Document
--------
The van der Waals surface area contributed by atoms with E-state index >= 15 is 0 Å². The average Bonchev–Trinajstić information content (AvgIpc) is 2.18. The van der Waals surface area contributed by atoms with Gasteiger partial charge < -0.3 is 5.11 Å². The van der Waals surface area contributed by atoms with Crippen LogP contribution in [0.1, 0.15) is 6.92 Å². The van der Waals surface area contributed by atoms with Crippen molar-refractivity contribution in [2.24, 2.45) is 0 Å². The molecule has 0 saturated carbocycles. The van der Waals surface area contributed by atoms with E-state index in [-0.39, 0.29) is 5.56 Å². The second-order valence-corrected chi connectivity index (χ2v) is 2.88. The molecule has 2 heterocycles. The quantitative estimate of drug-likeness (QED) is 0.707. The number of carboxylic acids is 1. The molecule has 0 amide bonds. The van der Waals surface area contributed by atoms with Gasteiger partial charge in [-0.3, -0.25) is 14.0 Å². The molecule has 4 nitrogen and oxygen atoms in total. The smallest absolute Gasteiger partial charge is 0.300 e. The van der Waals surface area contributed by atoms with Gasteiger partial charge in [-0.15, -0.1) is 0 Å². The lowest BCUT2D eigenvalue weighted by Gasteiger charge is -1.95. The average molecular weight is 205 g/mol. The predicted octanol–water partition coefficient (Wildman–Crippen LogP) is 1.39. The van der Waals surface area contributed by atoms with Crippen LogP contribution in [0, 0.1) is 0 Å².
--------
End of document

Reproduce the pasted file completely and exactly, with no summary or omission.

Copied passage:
The van der Waals surface area contributed by atoms with E-state index >= 15 is 0 Å². The average Bonchev–Trinajstić information content (AvgIpc) is 2.18. The van der Waals surface area contributed by atoms with Gasteiger partial charge < -0.3 is 5.11 Å². The van der Waals surface area contributed by atoms with Crippen LogP contribution in [0.1, 0.15) is 6.92 Å². The van der Waals surface area contributed by atoms with Crippen molar-refractivity contribution in [2.24, 2.45) is 0 Å². The molecule has 0 saturated carbocycles. The van der Waals surface area contributed by atoms with E-state index in [-0.39, 0.29) is 5.56 Å². The second-order valence-corrected chi connectivity index (χ2v) is 2.88. The molecule has 2 heterocycles. The quantitative estimate of drug-likeness (QED) is 0.707. The number of carboxylic acids is 1. The molecule has 0 amide bonds. The van der Waals surface area contributed by atoms with Gasteiger partial charge in [-0.3, -0.25) is 14.0 Å². The molecule has 4 nitrogen and oxygen atoms in total. The smallest absolute Gasteiger partial charge is 0.300 e. The van der Waals surface area contributed by atoms with Gasteiger partial charge in [-0.15, -0.1) is 0 Å². The lowest BCUT2D eigenvalue weighted by Gasteiger charge is -1.95. The average molecular weight is 205 g/mol. The predicted octanol–water partition coefficient (Wildman–Crippen LogP) is 1.39. The van der Waals surface area contributed by atoms with Crippen LogP contribution in [0, 0.1) is 0 Å².